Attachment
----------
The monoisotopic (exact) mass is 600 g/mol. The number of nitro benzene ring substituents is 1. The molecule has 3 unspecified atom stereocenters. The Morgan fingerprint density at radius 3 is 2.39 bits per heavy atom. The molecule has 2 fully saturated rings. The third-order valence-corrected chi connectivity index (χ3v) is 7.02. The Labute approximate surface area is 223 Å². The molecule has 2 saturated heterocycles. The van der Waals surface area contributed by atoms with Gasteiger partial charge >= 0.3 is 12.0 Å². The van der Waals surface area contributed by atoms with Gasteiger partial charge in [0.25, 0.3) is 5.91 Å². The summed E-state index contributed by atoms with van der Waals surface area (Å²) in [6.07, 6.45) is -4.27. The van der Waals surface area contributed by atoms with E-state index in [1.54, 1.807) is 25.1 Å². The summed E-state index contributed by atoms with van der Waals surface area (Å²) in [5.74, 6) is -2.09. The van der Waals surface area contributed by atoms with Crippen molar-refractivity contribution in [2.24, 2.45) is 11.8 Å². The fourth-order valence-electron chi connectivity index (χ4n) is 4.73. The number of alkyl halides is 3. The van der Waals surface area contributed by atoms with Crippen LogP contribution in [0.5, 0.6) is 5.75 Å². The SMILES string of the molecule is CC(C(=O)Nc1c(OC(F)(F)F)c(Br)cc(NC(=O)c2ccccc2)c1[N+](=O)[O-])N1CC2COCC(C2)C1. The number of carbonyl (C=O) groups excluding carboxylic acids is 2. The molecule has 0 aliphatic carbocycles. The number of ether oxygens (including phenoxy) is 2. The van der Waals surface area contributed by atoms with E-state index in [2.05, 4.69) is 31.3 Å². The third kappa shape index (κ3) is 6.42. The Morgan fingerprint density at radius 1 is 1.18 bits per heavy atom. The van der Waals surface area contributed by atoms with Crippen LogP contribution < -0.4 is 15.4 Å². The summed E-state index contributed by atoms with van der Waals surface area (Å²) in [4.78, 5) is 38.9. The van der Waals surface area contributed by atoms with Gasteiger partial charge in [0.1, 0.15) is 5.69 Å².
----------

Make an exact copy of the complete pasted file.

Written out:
The monoisotopic (exact) mass is 600 g/mol. The number of nitro benzene ring substituents is 1. The molecule has 3 unspecified atom stereocenters. The Morgan fingerprint density at radius 3 is 2.39 bits per heavy atom. The molecule has 2 fully saturated rings. The third-order valence-corrected chi connectivity index (χ3v) is 7.02. The Labute approximate surface area is 223 Å². The molecule has 2 saturated heterocycles. The van der Waals surface area contributed by atoms with Gasteiger partial charge >= 0.3 is 12.0 Å². The van der Waals surface area contributed by atoms with Gasteiger partial charge in [0.25, 0.3) is 5.91 Å². The summed E-state index contributed by atoms with van der Waals surface area (Å²) in [6.07, 6.45) is -4.27. The van der Waals surface area contributed by atoms with E-state index in [1.54, 1.807) is 25.1 Å². The summed E-state index contributed by atoms with van der Waals surface area (Å²) in [5.74, 6) is -2.09. The van der Waals surface area contributed by atoms with Crippen molar-refractivity contribution in [2.24, 2.45) is 11.8 Å². The fourth-order valence-electron chi connectivity index (χ4n) is 4.73. The number of alkyl halides is 3. The van der Waals surface area contributed by atoms with Crippen LogP contribution in [0.5, 0.6) is 5.75 Å². The SMILES string of the molecule is CC(C(=O)Nc1c(OC(F)(F)F)c(Br)cc(NC(=O)c2ccccc2)c1[N+](=O)[O-])N1CC2COCC(C2)C1. The number of carbonyl (C=O) groups excluding carboxylic acids is 2. The molecule has 0 aliphatic carbocycles. The number of ether oxygens (including phenoxy) is 2. The van der Waals surface area contributed by atoms with E-state index in [2.05, 4.69) is 31.3 Å². The third kappa shape index (κ3) is 6.42. The Morgan fingerprint density at radius 1 is 1.18 bits per heavy atom. The van der Waals surface area contributed by atoms with Crippen LogP contribution < -0.4 is 15.4 Å². The summed E-state index contributed by atoms with van der Waals surface area (Å²) in [4.78, 5) is 38.9. The van der Waals surface area contributed by atoms with Gasteiger partial charge in [0.1, 0.15) is 5.69 Å².